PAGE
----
“They are very much underdogs, very ill-prepared,” says Helen.

“The whole underdog aspect is where a lot of the comedy comes from. I read in an article that Scott and Oates were an extremely high-tech expedition for their time, with the most modern advances. It was Roald Amundsen who went to the Inuit people and learned from them and it was he who got there.”

The tale began life as a Radio 4 series which was then picked up by Helen and David, who is also the film's director. The challenges of getting a film onto local screens has been tough for the couple, in spite of their experience within the industry.

“It's very hard if you haven't got a distributor or big studio behind you,” says Helen.

“We're distributing it in a very unconventional way. Mainly people on Facebook and Twitter have asked their local cinemas to put it on. It's worked as it's getting quite a nice release through independent cinemas, which is revolutionary in its own way because the accepted way is to get a distributor who creams off most of the revenue.”

And the stresses and strains of living and working together are something Helen finds healthy for their relationship, rather than a hindrance.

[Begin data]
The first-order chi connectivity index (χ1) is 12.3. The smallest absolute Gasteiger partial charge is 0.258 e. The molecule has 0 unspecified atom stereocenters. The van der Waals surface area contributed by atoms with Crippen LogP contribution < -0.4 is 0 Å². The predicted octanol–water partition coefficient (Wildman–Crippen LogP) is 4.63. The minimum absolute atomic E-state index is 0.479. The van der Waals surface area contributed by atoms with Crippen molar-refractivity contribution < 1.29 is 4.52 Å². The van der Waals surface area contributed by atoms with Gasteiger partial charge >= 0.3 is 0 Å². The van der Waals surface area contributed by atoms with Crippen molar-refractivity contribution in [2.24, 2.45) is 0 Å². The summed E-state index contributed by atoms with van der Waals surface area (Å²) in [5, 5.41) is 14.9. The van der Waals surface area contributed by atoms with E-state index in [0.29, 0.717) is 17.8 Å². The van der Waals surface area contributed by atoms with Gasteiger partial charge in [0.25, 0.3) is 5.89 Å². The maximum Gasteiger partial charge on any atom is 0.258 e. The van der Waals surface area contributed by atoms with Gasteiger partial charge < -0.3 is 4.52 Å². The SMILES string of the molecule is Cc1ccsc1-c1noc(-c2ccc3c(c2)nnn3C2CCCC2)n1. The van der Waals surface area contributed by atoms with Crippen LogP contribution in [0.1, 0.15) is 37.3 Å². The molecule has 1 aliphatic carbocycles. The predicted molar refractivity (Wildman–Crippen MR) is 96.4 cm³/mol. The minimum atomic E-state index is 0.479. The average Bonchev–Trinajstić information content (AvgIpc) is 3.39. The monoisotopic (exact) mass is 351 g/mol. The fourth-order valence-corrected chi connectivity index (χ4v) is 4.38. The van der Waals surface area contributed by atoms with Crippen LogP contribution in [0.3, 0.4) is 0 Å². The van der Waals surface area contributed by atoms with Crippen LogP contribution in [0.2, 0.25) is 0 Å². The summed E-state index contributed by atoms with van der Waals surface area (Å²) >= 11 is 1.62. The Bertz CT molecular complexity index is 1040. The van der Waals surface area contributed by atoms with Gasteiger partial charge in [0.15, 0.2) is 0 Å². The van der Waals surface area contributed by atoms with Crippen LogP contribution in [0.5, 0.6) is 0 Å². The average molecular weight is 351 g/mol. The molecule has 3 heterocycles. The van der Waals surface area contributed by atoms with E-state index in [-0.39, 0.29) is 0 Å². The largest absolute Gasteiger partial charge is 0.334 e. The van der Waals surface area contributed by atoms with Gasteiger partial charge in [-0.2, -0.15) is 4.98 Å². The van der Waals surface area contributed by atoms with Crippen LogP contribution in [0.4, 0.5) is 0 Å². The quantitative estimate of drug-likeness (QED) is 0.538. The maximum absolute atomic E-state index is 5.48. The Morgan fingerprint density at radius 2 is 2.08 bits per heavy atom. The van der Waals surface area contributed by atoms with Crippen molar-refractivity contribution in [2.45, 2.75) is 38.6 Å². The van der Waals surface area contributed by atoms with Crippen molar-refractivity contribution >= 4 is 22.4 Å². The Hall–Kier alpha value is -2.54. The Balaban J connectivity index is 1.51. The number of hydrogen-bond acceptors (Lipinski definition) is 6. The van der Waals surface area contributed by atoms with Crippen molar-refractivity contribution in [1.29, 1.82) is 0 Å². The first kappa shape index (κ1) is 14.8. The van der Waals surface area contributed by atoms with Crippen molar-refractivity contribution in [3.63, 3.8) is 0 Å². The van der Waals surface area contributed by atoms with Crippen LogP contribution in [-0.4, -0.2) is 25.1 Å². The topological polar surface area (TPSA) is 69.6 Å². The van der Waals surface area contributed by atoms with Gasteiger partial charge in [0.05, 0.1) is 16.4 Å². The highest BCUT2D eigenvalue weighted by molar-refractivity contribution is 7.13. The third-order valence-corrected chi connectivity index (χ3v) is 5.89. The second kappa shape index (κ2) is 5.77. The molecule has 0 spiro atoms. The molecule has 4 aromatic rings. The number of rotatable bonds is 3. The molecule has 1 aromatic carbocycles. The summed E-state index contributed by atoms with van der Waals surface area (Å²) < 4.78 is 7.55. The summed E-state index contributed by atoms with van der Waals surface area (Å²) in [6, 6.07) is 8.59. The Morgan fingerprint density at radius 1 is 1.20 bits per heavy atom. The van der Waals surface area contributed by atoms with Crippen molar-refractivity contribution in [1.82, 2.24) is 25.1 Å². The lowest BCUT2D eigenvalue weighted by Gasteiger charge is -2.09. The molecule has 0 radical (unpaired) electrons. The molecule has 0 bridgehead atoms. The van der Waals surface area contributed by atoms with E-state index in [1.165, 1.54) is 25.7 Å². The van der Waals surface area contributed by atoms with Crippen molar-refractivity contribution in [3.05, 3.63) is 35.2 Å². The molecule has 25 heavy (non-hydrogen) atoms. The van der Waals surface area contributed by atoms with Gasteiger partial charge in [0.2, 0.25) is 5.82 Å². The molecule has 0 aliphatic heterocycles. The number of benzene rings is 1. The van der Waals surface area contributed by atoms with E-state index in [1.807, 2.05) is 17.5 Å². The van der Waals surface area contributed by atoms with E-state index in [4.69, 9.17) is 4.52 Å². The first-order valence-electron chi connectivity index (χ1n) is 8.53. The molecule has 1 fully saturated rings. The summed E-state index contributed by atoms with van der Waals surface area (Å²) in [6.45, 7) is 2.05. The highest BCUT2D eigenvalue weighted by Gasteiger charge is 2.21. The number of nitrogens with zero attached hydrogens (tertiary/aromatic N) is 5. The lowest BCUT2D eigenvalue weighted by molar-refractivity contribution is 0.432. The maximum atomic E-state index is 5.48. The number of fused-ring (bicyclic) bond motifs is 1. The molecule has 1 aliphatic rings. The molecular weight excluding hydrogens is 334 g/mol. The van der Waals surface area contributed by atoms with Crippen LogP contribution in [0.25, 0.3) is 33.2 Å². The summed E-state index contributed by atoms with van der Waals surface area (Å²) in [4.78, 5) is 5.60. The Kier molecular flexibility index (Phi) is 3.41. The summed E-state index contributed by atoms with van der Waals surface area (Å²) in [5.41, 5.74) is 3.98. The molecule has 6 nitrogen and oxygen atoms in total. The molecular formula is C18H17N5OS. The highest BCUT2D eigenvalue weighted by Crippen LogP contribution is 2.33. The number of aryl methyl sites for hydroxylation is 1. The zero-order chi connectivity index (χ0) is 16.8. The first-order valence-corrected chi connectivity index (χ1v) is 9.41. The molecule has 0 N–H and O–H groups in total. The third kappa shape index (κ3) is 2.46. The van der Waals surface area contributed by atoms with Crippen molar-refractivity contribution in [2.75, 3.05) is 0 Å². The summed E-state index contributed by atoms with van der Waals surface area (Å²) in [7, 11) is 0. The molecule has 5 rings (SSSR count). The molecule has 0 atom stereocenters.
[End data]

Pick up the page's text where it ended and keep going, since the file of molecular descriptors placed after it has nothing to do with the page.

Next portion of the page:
“I like it, it's healthy to live in each other's pockets,” she says.

“We quite enjoy it and it's nice to be able to discuss what you are doing and have intimate knowledge of it. We have disagreements, but they are healthy disagreements!”

Such was the tightness of the budget — and the consideration for the carbon footprint of the shoot — that Helen was left behind when filming took place in Greenland.

As she explains, that in itself was something of an adventure for the cast and crew.

“We filmed it in a tiny Inuit village on the east of Greenland,” she says.

“It had only one shop — a gun shop — and one bar which opened every other Friday because of the shootings. It was like a Wild West frontier town. The crew had armed hunters with them because there are polar bears there. It was an extreme environment.”